As the cycle moves on defaults become more closely related to the financial economy as a whole.  Fed policy is tight, and a bunch of things blow up that borrowed too much money short term.  This is when the correlated failures happen:

  • Banks, mortgage insurers, and overly leveraged homeowners default 2008-2011.
  • Dot-coms fail because they can’t pay their vendor finance.
  • Mexico and the mortgage markets blow up in 1994.
  • Commercial mortgages blow up in the early 90s.
  • LDC loans blow up in the early 80s.

To the Present

The present is always confusing.  I get it right more often than most, but not by a large margin.  We have companies threatening to fail in China and Portugal, but I don’t see much systemic lending risk in the US yet, aside from what is leftover from the last crisis.

It is worth noting that deleveraging has occurred more in word than in deed over the last five years.  Yes, debt has traveled from public to private hands, but that only defers the problems, as governments will either have to inflate, tax more, or default to deal with the additional debts.

I am not trying to sound the alarm here.  I am trying to tell you to be ready.  During the intermediate phase between bull and bear, the weakest companies fail from unrecognized systemic risk.  Personally, I think I have heard the first ‘pop.”  It is coming from nations that did not delever, and that may suffer further if the bad debts overwhelm the banking systems.

Are you ready for the bear phase of the credit cycle?  Screen your portfolios, and look for weak names that will not survive a general panic where only the best names can get credit.

What to do when Valuations are High?

Thursday, July 10th, 2014

A letter from a reader:

Hi David,

What would you recommend for a long only equities portfolio?

I too think the market may be overheating, but as always, it’s impossible to tell when the party will end. I would have said the same thing last year this time as well.

This is what I am doing now:

  1. Cash is presently 16% of my portfolio.  I let that fluctuate between 0-20%.  I try to be fully invested during crises, and build up some cash when valuations are extended.  16% means valuations are high, but they could get higher — we aren’t at nosebleed levels.
  2. I have more invested in foreign companies than I normally do.  Around 40% of the portfolio is in foreign companies, which are at present undervalued relative to similar US companies.
  3. Emphasize companies with strong balance sheets, in industries that will not go away.
  4. I own cheap stocks.  The median valuation of the stocks that I own is around 10x earnings, and 1x Net Worth (Book Value).

This isn’t sexy, and if the market roars ahead, my clients and I will underperform.  But if there is a reason that emerges that causes the market to fall, my clients and I will do better than most.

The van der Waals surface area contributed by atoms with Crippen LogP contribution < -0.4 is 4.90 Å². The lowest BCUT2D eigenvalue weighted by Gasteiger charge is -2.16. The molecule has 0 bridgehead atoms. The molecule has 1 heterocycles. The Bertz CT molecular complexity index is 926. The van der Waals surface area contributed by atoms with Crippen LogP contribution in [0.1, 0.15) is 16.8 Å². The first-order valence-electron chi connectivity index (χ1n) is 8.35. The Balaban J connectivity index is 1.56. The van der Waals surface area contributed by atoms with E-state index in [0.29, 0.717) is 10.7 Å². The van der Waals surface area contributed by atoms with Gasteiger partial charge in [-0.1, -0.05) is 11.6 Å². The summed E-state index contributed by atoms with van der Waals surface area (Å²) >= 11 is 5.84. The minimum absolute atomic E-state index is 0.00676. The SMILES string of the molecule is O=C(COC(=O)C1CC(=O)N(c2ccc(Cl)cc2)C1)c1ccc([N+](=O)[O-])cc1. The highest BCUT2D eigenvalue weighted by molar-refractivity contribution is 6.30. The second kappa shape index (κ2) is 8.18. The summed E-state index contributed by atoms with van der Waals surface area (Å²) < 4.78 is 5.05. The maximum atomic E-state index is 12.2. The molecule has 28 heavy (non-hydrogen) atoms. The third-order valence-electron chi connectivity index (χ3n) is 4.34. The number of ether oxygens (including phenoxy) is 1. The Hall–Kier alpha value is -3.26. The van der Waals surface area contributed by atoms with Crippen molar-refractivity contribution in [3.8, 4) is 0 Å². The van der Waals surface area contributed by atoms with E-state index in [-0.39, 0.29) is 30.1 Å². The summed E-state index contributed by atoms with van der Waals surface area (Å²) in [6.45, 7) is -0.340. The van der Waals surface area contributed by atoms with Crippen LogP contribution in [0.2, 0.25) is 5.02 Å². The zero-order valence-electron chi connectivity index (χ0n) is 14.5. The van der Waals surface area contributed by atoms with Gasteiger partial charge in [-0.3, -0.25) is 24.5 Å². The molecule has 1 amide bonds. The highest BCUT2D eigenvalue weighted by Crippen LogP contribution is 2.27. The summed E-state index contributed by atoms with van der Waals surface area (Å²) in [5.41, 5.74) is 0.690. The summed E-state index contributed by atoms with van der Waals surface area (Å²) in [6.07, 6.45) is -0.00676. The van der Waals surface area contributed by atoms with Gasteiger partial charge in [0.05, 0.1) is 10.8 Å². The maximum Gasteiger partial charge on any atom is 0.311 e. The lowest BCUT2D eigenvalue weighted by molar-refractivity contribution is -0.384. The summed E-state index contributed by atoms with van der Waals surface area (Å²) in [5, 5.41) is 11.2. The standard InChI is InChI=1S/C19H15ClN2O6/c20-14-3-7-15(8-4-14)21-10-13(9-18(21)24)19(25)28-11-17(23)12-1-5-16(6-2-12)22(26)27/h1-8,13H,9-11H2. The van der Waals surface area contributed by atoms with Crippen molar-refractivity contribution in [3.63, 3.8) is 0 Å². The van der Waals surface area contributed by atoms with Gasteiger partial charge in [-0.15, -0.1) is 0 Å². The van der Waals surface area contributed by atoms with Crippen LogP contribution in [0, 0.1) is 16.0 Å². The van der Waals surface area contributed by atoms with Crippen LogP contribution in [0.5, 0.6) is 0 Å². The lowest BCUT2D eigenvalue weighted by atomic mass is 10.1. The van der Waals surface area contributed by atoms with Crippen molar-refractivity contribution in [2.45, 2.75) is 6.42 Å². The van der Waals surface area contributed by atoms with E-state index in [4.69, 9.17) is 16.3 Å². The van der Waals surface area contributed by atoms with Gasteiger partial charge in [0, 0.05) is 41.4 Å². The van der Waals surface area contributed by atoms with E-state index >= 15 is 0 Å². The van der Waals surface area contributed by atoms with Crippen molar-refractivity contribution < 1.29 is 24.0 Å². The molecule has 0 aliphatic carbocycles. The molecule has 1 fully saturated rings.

I take more risk when the market is in the tank, and less when everyone thinks things are great.  This is particularly true when policymakers like the Fed are triumphant over high valuations, and low yield spreads.

This is a time to take less risk, in my opinion, but not a time to take no risk.

When Was the Last Time We Had Two Down Days in a Row?

Tuesday, July 8th, 2014

I met with some board members from the local CFA Society for lunch today.  I commented, “When was the last time you saw two down days in a row?”  The answers ranged from at least a month, to sometime in May.  I use the S&P 500 as a measure, as most professionals do, and the answer is June 24th.  Admittedly, one of those declines was very small, but if you want to go back further, there were three down days in a row ending on June 12th.

This teaches a lesson: in a bull market, most professionals get skittish, and are looking for the turn, and think the market is running mindlessly higher without respite.

For investors that have reduced risk, sensing overvaluation, the continued rise in prices numbs the senses, and makes things seem worse than they are for those that are trying to beat the market.

Why do I write this?  We all need to take  step back and focus on first principles.  What are our goals for clients?  What time horizon are we looking at?  Why are we looking at day-to-day performance?

Far better to try to analyze what is being neglected, than agonize over past performance.

Disclaimer


David Merkel is an investment professional, and like every investment professional, he makes mistakes. David encourages you to do your own independent "due diligence" on any idea that he talks about, because he could be wrong. Nothing written here, at RealMoney, Wall Street All-Stars, or anywhere else David may write is an invitation to buy or sell any particular security; at most, David is handing out educated guesses as to what the markets may do. David is fond of saying, "The markets always find a new way to make a fool out of you," and so he encourages caution in investing. Risk control wins the game in the long run, not bold moves. Even the best strategies of the past fail, sometimes spectacularly, when you least expect it. David is not immune to that, so please understand that any past success of his will be probably be followed by failures.


Also, though David runs Aleph Investments, LLC, this blog is not a part of that business. This blog exists to educate investors, and give something back. It is not intended as advertisement for Aleph Investments; David is not soliciting business through it. When David, or a client of David's has an interest in a security mentioned, full disclosure will be given, as has been past practice for all that David does on the web. Disclosure is the breakfast of champions.


Additionally, David may occasionally write about accounting, actuarial, insurance, and tax topics, but nothing written here, at RealMoney, or anywhere else is meant to be formal "advice" in those areas. Consult a reputable professional in those areas to get personal, tailored advice that meets the specialized needs that David can have no knowledge of.